Today’s post is a different type of “Tales From the Other Side” post than usual, because it’s written from the perspective of a sexual assault survivor about his experiences as a sexual assault survivor. This series usually focuses on those who “live, love, and work with the mentally ill.” But I publishing this post under the series because it comes from a male sexual assault survivor who says #metoo is for women.
I wrote my own post last year about how #metoo is for men and not for men, and if you read the comments, it garnered some controversy. Today’s post is considerably shorter than the guest posts I typically publish (1000 word minimum for anyone interested) but I accepted it as is because it provides an important and thorough perspective that honestly doesn’t need those extra words. I watched Chris on his journey to this conclusion–he put a lot of thought into crafting these words. I hope you’ll put as much thought into reading them.
I’m especially excited to post this today of all days because it is my daughter’s fourth birthday. It’s also the day when my slumlord gave us notice of a rental raise despite several unresolved housing code violations in our building, and when I confronted the managed of my building to assert my rights he got in my face, yelled at me to “stop bitching,” then pointed over a five foot balcony–that I highly doubt meet safety code, and told me to “get the fuck out of here;” mind you, within centimeters of my body. My apartment building manager. And the police did nothing. If the little girls of this world are going to grow up into women who feel safe in their bodies and homes, then we need more men like Chris Dantes to step up, recognize the problem, and speak out–so that men like David Neyhart (building owner), Chester (manager who intimidated me), and all the Weinsteins of the world learn that it is they, not us, who need to shut up and get the fuck out of here. Happy birthday Anabelle. Mama is loud for you honey, no matter what man hates it, and she’s not going to stop. I love you.
Chris Dantes is a full-time writer who has tutored high school and college students for eleven years. His work focuses on social issues, including sexual abuse and mental health awareness through essays, research articles, and fiction. He earned a Bachelor of Arts degree in English – Creative Writing from the University of South Florida.Dantes and his wife co-founded Bum Dogs Media in 2018, which focuses on spreading sexual abuse and mental health awareness through writing, instructional videos, podcasts, and speaking appearances. You can follow him on Twitter @realchrisdantes and on Facebook. Also, you can support him by subscribing to his Patreon account at patreon.com/fearnoscar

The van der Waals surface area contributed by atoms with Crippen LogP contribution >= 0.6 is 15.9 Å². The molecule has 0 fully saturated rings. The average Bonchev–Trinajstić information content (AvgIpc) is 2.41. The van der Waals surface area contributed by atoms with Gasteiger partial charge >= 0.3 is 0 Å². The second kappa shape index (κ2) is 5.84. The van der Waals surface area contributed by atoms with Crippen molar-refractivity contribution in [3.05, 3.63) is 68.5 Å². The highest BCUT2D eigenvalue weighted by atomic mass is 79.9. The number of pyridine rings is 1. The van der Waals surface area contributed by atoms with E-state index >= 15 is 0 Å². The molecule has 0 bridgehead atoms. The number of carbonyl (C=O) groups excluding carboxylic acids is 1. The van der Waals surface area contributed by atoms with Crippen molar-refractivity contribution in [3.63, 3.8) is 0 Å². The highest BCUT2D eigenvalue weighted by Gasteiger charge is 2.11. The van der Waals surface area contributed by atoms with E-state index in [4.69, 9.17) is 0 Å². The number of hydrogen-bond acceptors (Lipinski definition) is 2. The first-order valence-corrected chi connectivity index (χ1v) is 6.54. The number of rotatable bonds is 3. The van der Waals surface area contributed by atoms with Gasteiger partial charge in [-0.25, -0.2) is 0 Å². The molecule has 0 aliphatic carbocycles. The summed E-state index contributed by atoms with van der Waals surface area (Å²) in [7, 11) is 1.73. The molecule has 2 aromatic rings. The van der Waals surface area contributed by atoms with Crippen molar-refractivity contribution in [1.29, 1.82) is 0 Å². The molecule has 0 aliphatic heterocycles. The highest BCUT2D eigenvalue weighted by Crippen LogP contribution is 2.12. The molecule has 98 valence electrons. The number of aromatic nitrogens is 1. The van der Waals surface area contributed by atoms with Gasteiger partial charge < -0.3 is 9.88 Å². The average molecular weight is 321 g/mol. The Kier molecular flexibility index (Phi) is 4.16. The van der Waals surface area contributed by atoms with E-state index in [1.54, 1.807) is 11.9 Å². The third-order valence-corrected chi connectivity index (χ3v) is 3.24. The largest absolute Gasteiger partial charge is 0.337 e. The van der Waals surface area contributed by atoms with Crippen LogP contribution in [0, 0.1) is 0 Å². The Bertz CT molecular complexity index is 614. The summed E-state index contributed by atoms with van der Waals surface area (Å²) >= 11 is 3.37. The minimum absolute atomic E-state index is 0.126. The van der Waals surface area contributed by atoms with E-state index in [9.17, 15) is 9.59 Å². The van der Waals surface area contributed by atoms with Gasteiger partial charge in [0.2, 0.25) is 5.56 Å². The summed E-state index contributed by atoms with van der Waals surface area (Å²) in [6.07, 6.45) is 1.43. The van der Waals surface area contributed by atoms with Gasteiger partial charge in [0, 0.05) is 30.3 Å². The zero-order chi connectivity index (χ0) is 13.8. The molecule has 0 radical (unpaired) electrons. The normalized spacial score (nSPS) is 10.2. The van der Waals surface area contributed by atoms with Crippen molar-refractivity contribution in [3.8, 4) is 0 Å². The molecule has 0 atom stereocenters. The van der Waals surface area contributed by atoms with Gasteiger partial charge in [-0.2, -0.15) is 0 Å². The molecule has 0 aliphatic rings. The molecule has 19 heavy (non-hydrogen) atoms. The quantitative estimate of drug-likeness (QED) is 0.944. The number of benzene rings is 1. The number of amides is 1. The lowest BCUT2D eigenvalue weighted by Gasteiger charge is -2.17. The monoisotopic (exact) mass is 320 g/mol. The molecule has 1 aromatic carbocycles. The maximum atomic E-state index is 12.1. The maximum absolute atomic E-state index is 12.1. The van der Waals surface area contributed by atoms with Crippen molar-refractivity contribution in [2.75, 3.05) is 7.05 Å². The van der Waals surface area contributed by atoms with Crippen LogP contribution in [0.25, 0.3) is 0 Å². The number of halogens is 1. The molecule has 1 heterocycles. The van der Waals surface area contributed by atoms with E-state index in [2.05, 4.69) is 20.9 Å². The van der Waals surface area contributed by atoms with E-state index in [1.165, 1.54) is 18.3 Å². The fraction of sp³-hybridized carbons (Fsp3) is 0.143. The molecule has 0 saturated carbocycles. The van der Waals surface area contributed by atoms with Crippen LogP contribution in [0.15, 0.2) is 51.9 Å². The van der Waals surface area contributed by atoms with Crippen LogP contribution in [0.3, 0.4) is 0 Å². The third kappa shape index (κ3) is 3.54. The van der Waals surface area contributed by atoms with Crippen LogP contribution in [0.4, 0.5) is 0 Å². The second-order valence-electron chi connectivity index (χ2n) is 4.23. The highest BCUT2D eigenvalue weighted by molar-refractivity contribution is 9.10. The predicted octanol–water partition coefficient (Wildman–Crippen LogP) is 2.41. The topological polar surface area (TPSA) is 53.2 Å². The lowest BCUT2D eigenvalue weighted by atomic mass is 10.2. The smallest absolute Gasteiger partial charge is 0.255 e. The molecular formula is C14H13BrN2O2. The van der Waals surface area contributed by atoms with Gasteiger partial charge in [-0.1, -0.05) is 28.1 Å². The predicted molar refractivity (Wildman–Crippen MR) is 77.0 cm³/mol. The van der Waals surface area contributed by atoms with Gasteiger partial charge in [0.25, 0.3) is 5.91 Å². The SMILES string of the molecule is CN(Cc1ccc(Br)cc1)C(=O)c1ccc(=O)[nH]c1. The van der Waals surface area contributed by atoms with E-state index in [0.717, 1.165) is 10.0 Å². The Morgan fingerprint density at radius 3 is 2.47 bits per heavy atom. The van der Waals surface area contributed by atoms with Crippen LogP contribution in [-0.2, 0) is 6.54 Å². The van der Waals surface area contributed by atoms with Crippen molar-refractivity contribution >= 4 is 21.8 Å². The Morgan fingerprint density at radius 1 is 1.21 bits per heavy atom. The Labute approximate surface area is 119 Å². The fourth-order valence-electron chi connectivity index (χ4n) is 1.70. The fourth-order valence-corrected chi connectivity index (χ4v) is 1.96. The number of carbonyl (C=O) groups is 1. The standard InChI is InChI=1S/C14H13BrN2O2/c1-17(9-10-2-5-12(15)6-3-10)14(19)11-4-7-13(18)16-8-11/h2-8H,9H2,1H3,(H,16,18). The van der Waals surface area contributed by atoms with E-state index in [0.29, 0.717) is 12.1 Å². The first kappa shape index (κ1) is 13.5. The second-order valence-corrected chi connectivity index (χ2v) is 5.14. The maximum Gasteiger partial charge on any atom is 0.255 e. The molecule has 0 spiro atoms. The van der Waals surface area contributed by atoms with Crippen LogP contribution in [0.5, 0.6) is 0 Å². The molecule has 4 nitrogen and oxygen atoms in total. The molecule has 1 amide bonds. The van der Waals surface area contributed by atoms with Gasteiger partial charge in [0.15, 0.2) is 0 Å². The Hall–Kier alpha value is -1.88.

#MeToo Is For Women
The greatest event of 2017 was the #MeToo movement. Finally, actresses received deserved attention after years of unchecked sexual assault in Hollywood by powerful men who thought themselves untouchable. Karma hit them straight in the heart. Women from different backgrounds joined the movement and felt comfortable discussing their own past sexual assaults, finally holding men accountable for the actions that damaged their lives.
Men also began to feel comfortable recounting the sexual abuse they endured, whether it was harassment, assault, or rape. Terry Crews stated on Twitter, “This whole thing with Harvey Weinstein is giving me PTSD. Why? Because this kind of thing happened to ME.” Anthony Rapp told the world that Kevin Spacey sexually assaulted him when he was fourteen years old. The #MeToo movement even inspired me–a man who guards his privacy–to share my sexual abuse past with the world.
Relief was the primary emotion I felt once I shared that I was raped five times, sexually harassed and assaulted, and stalked by two different women. I was no longer hiding from the shame. Instead, I embraced it, which provided me the opportunity to move forward. My story inspired other men to share their experiences and even spawned a website.
At first, women who tried to keep men like me out of the #MeToo movement insulted my ego. However, my thought process was naive and ill-informed. I kept seeing men on social media cry, “What about men? Men are sexually abused too. Feminists just want to keep men out! They hate men!” I attempted to reason with these men, but soon realized their hatred of women was the cause of their criticism, not the need to be heard and understood. I was ignorant to the “manosphere”, men’s rights movements, and men’s rights activists, all which purport to fight for men but in essence just want to subjugate and demean women. Their attempts to budge into the #MeToo conversation without regard to the wider issue made me feel disgusted and sick.
Men have dominated women for centuries. Even after feminists proclaimed, “The personal is political” in the 1960’s, a rallying cry for the women’s liberation movement, women continued to be subjugated through stereotypes, in academic venues, by wage discrepancy, career stereotyping, and toxic masculinity that causes women to be viewed as sex objects without regard for their personal autonomy. Progress is slow. That is why the #MeToo movement is so important, and also why men need to keep ourselves out of the equation.
Yes, men are sexually abused just like women. Yes, men are also discriminated against in modern society, yes, men struggle against stereotypes. Misandry is everywhere, as is misogyny. But men have no right to the #MeToo movement. We must find our own voice, our own hashtag, our own movement so we can give women the autonomy they rightly deserve.
It’s the right thing to do.